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  • Nature's Mutiny: How the Little Ice Age of the Long Seventeenth Century Transformed the West and Shaped the Present by Philipp Blom
  • Sam White
Nature's Mutiny: How the Little Ice Age of the Long Seventeenth Century Transformed the West and Shaped the Present. By Philipp Blom (New York, Liveright Publishing Corp., 2019) 352 pp. $27.95

It has been nearly two decades since Brian Fagan's The Little Ice Age: How Climate Made History (New York, 2001) last synthesized that topic for a popular audience. In the meantime, research in climate history has made major strides. Paleoclimatology and historical climatology have added new methods. Climate history has extended to new regions and periods, and its specialists have posed novel arguments about climate impacts, perceptions, and adaptations. The field has been waiting for the book that can fuse these insights and meet a public need for historical perspective on climate change.

Nature's Mutiny is not that book. Despite the title, Blom has only used the Little Ice Age (lia) as a quick backdrop for vignettes about seventeenth-century European culture. Whatever the merits of this approach for dramatizing a period of European intellectual transformation, readers of the Journal of Interdisciplinary History will come away disappointed.

The prologue sets the scene with a discussion of winter landscape paintings as a glimpse into the world of the lia and "the new social order [End Page 589] that would emerge from it" (9). This beginning leads Blom to a "simple question": "Do societies change when the climate changes? And if so, how?" (10). Yet right from the start, Blom announces the limits of his approach. After a brief nod to global events, the scope narrows exclusively to a few European nations during the period from 1570 to 1690. Blom handles the details of climatic change hastily and hardly acknowledges recent quantitative and qualitative studies about societal impacts from, and adaptations to, past climate variability and change. Instead, Nature's Mutiny ponders the role of the lia, loosely defined, in Europe's cultural and intellectual modernization. Given the challenging and contested nature of that question, it is no surprise that Blom fails to provide a satisfying answer.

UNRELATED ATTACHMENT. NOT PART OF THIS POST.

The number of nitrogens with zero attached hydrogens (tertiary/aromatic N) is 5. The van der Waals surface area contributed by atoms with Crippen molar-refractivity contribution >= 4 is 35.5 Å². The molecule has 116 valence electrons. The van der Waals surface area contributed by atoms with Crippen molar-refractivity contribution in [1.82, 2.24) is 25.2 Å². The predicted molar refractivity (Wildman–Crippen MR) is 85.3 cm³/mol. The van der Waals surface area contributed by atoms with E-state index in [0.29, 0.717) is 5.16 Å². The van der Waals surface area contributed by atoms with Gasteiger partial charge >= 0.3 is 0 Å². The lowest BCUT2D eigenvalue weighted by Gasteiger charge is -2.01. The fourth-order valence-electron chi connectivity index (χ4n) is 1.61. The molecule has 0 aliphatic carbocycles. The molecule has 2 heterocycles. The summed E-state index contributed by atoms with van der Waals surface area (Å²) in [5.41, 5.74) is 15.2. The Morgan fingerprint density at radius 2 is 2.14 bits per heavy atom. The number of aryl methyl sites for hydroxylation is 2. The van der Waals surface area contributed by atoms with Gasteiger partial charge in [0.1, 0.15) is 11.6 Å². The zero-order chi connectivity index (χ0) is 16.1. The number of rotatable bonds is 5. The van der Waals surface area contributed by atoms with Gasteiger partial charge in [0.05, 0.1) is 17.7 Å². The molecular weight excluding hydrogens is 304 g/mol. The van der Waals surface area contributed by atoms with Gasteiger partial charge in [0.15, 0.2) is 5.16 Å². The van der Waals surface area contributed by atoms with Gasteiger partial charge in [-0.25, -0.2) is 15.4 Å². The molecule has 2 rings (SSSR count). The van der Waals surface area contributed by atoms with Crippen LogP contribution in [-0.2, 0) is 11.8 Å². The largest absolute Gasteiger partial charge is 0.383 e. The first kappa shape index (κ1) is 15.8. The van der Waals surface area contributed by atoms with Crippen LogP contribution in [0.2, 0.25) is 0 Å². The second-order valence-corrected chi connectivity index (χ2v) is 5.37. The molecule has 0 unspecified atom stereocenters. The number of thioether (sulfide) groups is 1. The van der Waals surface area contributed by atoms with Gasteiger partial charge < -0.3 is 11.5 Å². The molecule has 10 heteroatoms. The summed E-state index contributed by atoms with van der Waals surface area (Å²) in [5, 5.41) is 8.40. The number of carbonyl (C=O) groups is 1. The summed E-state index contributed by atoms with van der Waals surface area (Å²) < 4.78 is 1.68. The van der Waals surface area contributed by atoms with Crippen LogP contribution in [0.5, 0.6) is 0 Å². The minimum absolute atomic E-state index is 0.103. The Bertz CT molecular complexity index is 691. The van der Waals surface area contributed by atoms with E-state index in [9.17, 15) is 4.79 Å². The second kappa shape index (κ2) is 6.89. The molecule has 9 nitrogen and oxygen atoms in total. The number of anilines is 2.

The first of the book's three chapters ("God has Abandoned Us") portrays a sixteenth-century Europe mired in superstitious dread, with peasants standing by helplessly as extreme weather devours their crops. Along the way, the story digresses into the life of eccentric polymath John Dee, as well as the lives of Giordano Bruno, Montaigne, and various others. Chapter 2 ("The Age of Iron") turns to a struggling but now modernizing Europe during the seventeenth-century "general crisis," along with further vignettes of early modern daily life and mini-biographies of artists and writers. Early in this chapter, Blom comes closest to delivering a thesis about climate and cultural change. Drawing from the work of Polanyi, he proposes a "great transformation" as the lia undermined "feudal" societies based on grain production, and he concludes, "Europeans were forced to think of alternative ways of organizing themselves" (105).1 Yet Blom's own examples have already undermined his argument. Countries that experienced the worst subsistence crises provide the fewest examples of artists and intellectuals selected to illustrate modernization, whereas Blom's hotbeds of scientific and philosophical change—particularly the Netherlands—already possessed the most commercialized and adaptable food production and economies.

Climate then fades from the story altogether, apart from the odd mention of a cold winter or storm. Chapter 3 ("On Comets and Other Celestial Lights") is devoted entirely to short biographies and anecdotes of European writers and religious figures, from Baruch Spinoza to John Locke. The epilogue proposes historical lessons for global warming, but without much historical insight.

Blom's prose is often engaging and his anecdotes interesting, if hardly original. Even for a popular history, however, Nature's Mutiny lacks rigor and editing. English colonists in Jamestown, Virginia, are mislabeled as "Pilgrims," and Blom conflates their experiences during the summer of 1607 with those of the "starving time" of 1610. He identifies Geoffrey Parker as "Geoffrey Palmer," while ignoring Parker's findings and theories (as he does those of most other climate...


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pp. 589-591
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